The Merciful Knight was the Florentine St John Gualberto, who founded the Valombrosan Order in 1039. Legend has it that after agreeing to forgive the murderer of his relative, he was embraced by a wooden Christ-figure leaning down from a cross. The painting's inscription emphasises how the act of forgiving his enemy, instead of killing him, earned the approval of Christ and therefore the love of God. The fact that this was a little-known story, although Gualberto was canonised, only increased its mystical and romantic power. In first sketches, Christ's kiss is more passionate, with homoerotic hints, but the final 1863 painting in gouache on paper simply suggests compassion, with Christ's beard shielding the knight's mournful face.

The wounds in the hands of the crucified figure serve to emphasise the vulnerable hands of the kneeling knight, who has his armoured gauntlets attached to his waist. The marigolds at the front were taken from the gardens at the centre of Russell Square in London, which Burne-Jones would have passed frequently from his home opposite the British Museum. Edward Burne-Jones became interested in chivalry when he was working on the Oxford Union Arthurian murals in the same year, and tales of knights fascinated him for the rest of his life. In 1894, he attempted to borrow The Merciful Knight, with a view to producing a bigger oil painting from it, and was in the middle of a painting with an Arthurian theme, The Last Sleep of Arthur in Avalon, before his death in 1898.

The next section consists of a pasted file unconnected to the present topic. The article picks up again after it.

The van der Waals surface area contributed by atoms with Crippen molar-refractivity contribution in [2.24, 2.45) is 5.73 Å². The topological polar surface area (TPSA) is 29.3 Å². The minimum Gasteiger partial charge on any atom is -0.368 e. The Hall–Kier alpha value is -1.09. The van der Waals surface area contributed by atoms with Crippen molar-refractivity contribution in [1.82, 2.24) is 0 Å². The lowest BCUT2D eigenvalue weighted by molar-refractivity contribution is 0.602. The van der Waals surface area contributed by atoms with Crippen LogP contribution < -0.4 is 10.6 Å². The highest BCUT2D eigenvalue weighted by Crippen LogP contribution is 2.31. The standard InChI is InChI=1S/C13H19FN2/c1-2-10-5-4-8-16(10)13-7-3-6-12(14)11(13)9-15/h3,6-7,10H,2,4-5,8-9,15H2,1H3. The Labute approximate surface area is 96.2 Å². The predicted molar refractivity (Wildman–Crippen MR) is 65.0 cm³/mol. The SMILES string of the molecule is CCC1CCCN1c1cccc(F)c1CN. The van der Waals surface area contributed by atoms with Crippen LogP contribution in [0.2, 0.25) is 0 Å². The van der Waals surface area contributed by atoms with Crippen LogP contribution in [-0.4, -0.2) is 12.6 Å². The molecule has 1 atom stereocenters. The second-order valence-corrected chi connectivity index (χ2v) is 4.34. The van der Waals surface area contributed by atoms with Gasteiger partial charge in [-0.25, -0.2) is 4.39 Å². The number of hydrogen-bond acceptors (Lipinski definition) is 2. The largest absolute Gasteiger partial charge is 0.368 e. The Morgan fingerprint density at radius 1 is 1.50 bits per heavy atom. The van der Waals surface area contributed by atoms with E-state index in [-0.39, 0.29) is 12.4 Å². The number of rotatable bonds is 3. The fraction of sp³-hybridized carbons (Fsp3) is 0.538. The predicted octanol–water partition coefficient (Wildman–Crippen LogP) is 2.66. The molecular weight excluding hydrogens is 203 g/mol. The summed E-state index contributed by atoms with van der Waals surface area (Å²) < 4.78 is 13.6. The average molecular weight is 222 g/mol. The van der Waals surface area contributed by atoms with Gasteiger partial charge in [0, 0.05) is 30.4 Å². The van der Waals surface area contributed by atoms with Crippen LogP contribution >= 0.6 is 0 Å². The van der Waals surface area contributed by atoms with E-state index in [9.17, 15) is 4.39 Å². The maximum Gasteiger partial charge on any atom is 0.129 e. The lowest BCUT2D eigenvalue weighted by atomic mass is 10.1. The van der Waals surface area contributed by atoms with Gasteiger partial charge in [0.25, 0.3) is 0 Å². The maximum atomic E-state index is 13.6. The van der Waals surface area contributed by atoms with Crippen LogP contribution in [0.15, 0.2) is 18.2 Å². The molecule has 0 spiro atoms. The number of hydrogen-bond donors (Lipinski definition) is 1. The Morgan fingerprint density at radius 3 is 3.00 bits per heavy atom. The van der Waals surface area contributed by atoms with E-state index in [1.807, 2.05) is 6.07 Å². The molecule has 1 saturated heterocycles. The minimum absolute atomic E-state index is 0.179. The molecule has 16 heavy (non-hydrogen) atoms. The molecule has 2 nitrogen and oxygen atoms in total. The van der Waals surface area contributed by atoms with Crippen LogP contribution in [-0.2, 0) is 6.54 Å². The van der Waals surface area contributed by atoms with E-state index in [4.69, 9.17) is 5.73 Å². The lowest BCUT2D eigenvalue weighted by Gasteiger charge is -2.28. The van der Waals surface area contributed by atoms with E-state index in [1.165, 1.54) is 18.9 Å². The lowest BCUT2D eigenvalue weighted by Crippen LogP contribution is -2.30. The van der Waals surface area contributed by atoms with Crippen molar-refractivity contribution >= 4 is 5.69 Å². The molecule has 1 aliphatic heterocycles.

While at Oxford University, the artist became friendly with William Morris. Both were interested in writers and poets such as Ruskin and Tennyson, churches, and the Middle Ages, and after meeting Dante Gabriel Rossetti, they embraced art as a career. William Holman Hunt, John Everett Millais and Rossetti had already founded the Pre-Raphaelite movement, which the two younger men now joined. Burne-Jones, probably the best-known member of the group today, went on to influence the French symbolist painters and the Birmingham Group, and inspired Swinburne's Poem's and Ballads. The Merciful Knight is now appropriately owned by the Museum and Art Gallery in Birmingham, the artist's birthplace.